LiveBindings : How to treat an Integer field as a Boolean?

I had a question recently from someone, and it seemed a common enough requirement that I thought the solution might be worth sharing.

Let’s say you’ve got a database that has an Integer column which is really used as a Boolean. Zero for False, One for True. Further, for whatever reason, you can’t change the DB structure. How do you display this column to the end user as a boolean, so that they can use a Checkbox column in a grid, a TSwitch control, or similar to edit it?

Note, this could also apply to binding from something other than a

database, such as a list of objects (see my post TAdapterBindSource and binding to Objects), but the solution applies anyway.

You could of course do this at the dataset field level, using the TField.OnGetText and TField.OnSetText fields to convert the values back and forth, but let’s also look at what options the LiveBinding framework gives us.

I actually covered the key parts of the solution in my post LiveBindings in XE3: Formatting your Fields. In that post I used the CustomFormat and CustomParse expression in my links to add Currency formatting before displaying a field, and subsequently remove the Currency formatting on the way back to the field. We can use the same technique to actually change the datatype back and forth.

If you have a look at the sample code, I’ve got a ClientDataset with one field of type TSmallIntField, which I’ve imaginatively titled IntegerField. That is hooked up through a TBindSourceDB to a TGrid. The TLinkGridToDataSource that is connecting the data to the TGrid has two columns. In the first I want to display the field as a Boolean, using a checkbox column, so I set its ColumnStyle property to CheckColumn. In the second I’ll display the raw Integer value from the field so I leave the Column properties as default.



The bindings are pretty straight forward, but note the two columns are both bound to the one field.

We still need to set up the logic to convert between the Integer and Boolean. If we go back to the same column where we set the ColumnStyle to CheckColumn, we can use expressions in the CustomFormat and CustomParse properties to alter the value on the way from the field to the column (CustomFormat) and on the way back from the column to the field (CustomParse). In the screenshot below you can see the expressions I’ve used.


In both cases, %s represents the value prior to any manipulation. I think the expressions are relatively straightforward, although perhaps the IfThen statement needs explanation. It tests whether the value of %s is True. If it is, it sets the field value to 1, otherwise it sets it to 0.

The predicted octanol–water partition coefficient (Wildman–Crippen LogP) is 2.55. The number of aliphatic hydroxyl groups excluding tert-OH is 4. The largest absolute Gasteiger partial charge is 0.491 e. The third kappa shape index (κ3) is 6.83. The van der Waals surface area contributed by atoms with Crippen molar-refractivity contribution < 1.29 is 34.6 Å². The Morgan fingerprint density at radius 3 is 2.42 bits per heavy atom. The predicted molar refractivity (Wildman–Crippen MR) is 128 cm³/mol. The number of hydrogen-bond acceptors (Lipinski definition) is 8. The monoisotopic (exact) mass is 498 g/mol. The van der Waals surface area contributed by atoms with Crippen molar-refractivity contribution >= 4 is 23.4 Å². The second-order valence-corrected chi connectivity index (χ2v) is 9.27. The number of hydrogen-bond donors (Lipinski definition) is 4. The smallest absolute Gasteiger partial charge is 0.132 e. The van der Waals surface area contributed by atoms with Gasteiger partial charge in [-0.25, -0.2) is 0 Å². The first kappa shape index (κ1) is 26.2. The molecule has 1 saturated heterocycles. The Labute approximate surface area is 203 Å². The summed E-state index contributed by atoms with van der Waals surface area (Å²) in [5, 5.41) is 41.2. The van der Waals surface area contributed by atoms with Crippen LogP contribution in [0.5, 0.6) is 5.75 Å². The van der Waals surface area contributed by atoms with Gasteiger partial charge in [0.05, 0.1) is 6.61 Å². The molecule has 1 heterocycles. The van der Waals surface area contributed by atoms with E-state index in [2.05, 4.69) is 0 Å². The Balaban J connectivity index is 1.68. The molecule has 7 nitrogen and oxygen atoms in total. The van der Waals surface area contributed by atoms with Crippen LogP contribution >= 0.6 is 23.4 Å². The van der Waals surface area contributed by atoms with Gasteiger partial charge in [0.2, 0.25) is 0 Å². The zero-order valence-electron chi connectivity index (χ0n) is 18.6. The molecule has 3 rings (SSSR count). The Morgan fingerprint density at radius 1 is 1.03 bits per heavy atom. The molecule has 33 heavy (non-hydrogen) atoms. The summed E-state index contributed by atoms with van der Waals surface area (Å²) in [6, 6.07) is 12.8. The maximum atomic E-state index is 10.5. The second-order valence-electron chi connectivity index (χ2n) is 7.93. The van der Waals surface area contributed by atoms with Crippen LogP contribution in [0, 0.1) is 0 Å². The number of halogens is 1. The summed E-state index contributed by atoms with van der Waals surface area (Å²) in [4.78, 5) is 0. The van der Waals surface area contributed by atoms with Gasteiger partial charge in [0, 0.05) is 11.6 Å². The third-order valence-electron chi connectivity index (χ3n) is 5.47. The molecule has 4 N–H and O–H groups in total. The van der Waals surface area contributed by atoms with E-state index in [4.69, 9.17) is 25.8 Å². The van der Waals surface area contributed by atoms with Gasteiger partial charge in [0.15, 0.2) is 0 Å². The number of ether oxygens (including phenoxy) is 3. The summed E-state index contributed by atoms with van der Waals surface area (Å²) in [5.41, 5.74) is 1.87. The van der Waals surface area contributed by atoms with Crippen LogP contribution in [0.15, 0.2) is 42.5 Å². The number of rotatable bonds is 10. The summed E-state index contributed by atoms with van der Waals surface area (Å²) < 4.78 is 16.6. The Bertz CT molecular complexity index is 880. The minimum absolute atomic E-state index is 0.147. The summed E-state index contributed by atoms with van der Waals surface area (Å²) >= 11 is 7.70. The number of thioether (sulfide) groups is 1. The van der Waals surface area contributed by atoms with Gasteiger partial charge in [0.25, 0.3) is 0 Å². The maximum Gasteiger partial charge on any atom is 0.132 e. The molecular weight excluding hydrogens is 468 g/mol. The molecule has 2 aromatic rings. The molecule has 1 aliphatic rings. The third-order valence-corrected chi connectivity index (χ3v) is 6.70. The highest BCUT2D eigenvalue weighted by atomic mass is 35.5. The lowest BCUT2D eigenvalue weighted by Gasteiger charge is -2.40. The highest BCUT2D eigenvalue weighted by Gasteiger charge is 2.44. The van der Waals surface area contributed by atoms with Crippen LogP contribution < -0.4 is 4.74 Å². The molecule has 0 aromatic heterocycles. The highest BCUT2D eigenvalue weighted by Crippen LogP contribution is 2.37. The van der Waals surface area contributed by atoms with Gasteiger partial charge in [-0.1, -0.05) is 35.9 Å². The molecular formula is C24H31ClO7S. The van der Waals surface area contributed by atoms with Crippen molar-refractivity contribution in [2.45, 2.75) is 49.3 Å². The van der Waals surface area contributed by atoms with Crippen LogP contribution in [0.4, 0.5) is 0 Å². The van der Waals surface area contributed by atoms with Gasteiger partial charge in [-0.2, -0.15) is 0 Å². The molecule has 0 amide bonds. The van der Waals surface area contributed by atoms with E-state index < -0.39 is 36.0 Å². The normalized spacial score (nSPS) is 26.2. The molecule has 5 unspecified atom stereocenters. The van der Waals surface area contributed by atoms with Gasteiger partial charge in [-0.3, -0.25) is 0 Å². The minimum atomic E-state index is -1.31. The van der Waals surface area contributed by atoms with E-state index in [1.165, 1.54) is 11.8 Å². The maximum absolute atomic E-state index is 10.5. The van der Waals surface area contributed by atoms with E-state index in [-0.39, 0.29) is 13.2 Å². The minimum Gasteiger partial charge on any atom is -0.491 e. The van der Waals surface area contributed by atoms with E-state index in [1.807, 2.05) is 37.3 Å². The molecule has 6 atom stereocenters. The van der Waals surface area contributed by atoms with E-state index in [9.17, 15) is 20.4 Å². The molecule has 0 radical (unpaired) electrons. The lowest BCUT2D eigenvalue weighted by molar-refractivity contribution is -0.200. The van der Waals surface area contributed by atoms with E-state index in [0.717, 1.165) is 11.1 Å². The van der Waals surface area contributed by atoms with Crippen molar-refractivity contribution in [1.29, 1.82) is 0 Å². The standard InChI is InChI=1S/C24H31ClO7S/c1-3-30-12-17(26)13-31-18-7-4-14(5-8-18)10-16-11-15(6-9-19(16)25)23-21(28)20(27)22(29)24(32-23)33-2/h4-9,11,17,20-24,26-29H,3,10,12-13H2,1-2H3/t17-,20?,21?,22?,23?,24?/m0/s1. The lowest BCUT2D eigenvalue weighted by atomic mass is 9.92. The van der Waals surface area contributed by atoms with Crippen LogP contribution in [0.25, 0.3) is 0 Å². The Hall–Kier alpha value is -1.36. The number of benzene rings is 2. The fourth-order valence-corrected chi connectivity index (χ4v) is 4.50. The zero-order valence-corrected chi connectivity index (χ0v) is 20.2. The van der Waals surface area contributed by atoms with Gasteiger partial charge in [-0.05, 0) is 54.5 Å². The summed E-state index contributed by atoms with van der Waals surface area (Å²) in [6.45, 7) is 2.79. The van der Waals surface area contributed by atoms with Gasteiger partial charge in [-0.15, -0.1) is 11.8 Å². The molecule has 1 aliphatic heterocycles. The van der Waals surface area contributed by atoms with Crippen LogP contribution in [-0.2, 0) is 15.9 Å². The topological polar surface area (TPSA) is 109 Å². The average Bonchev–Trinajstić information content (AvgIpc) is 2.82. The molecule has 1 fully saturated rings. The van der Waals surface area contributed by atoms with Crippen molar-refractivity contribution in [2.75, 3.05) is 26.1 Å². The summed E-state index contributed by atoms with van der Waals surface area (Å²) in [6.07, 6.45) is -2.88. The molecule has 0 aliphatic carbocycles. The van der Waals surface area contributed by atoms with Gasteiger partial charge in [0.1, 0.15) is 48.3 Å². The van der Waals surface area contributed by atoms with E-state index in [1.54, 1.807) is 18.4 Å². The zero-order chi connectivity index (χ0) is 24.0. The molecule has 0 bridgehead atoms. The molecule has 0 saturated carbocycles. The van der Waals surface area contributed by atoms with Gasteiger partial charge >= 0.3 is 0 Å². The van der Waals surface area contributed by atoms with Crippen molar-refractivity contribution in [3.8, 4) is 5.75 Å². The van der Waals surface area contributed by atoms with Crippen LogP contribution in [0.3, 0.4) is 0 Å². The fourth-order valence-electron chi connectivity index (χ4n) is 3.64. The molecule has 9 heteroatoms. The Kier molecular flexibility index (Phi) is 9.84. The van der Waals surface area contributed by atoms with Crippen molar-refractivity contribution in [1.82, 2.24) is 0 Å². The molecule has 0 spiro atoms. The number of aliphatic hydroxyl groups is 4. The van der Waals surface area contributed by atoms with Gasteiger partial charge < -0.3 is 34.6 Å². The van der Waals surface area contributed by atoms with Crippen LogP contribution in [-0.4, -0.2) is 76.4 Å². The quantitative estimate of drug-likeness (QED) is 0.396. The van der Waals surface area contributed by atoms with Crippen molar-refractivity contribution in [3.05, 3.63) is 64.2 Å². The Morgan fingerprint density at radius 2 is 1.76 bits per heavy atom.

A few things to note:

  • In this particular case, you can remove the CustomFormat expression entirely, as the LiveBinding engine will  cope with this datatype conversion automatically. I’ve included it here to show what would be required in the general case.
  • This actually treats any non-zero value as True. You can test this by editing the value in the second column and seeing how the Checkbox in the first column responds.

Big thanks to Jim Tierney for patiently listening to my ill-informed ideas for a solution to this problem before gently reminding me of a simpler, easier solution that was staring me in the face.

Update: Mathias makes a great point in the comments below. This solution is tied to the binding link. If you need to display this in multiple places in your UI, you’ll be repeating these expressions every time. Check out the link to his custom TValueRefConverterFactory.



  • Hello Malcolm,
    I understand that this is the quick and convenient way of converting an Integer DB field into a Boolean value for live binding and visa versa. But if you have to do this again and again it pays off to implement & register your own TValueRefConverterFactory, which I have done for another FMX project. The sample project source code I used to get familar with TValueRefConverterFactory is available here:


    • Hi Mathias,

      Of course. It’s like many solutions to problems. If you only need to do it once, then writing a custom solution is overkill. As soon as you start striking it repeatedly, it’s probably time to look for a more reusable solution.

      Thanks for the link to the sample, I’ll update the post to point to it.


    • Thanks, Mathias!

      Malcolm, as far as I know, the solution you’ve described works only on XE5, unless there was some update to XE4 that fixes it, that I missed.

      • Hi Dave,

        Just checked it and it works on XE4. The earlier article I wrote that used the same technique (for a different purpose) was on XE3, but I haven’t tried this sample on XE3.

        Which part did you think was not working in XE4?


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